Finding privacy in the workplace is not always an easy thing. As open offices continue to rise in popularity with employers across the globe, and new technological advancements seem to make it easier and easier for our personal information to be seen by prying eyes, finding a sense of privacy in the office can be a challenge.However, there are ways to embrace the evolving workplace while still allowing employees to feel that their office privacy and personal space are important and respected. While the state of employee privacy is a constantly changing creature, there are some foundational beliefs and developments that seem to be here to stay.
Understanding the Open Office
One of the more common complaints about modern offices seems to hinge on the lack of privacy of the open office layout. According to a study conducted by Oxford Economics, “75 percent of employees say they need to take walks outside to focus, and 32 percent use headphones to block out distraction.”
These statistics suggest that a substantial percentage of employees don’t feel like they have enough personal space or privacy in the workplace. While the intention of the open office is to further encourage collaboration and productivity, when implemented poorly they can be more of a hinder to those things than anything else.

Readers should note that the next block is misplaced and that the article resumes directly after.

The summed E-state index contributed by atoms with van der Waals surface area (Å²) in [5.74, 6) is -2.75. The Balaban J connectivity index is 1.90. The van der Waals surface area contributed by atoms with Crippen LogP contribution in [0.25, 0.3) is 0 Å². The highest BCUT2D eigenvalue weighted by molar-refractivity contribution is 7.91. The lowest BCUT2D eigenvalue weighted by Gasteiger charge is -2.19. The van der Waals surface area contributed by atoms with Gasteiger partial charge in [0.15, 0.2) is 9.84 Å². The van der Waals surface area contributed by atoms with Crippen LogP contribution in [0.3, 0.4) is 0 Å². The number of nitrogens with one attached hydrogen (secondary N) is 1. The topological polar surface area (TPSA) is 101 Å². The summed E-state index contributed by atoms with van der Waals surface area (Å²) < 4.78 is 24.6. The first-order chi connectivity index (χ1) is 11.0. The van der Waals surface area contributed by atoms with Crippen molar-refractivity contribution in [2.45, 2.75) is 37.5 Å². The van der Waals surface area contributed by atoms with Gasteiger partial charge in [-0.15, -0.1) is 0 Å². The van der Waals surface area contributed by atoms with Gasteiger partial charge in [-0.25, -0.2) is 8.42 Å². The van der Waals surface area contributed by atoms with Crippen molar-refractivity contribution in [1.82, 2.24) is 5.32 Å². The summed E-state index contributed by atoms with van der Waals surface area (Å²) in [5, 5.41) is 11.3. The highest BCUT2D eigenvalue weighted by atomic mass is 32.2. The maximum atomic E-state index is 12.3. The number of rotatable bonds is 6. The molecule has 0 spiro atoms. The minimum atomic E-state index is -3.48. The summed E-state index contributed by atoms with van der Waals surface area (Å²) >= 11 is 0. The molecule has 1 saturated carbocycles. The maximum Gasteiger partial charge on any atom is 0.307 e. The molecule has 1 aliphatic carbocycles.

However, that’s not to say that an open office structure can’t be used well. There are plenty of large-scale corporations that have made great use of the open office, and the key in their success is emphasizing teamwork, communication, and an atmosphere that encourages personal growth and learning. The trick is finding the proper balance between personal boundaries and a collective emphasis on open communication.
The best companies are the ones that are able to be flexible to the needs of its employees. Open offices are popular for a reason, but if your employees are searching for privacy or personal space, be accommodating. Acknowledging that an open office isn’t ideal for everyone is a good first step, and allows a company to show its workforce that they’re seen and valued.
Instead of pressuring employees into a rigid “one-or-the-other” approach in regards to the open-versus-closed office debate, try and move towards a culture that strikes a balance between the needs of the employees with the needs of the company. Embrace the open office layout, but also find room for designated places that allow for personal privacy or smaller, more one-on-one collaborations.
Everything from unique furniture configurations to desktop dividers to privacy window films can all be useful and appreciated additions to the open office. These still allow for easy communication and collaboration but also create an accommodating sense of privacy that can benefit the individual employee.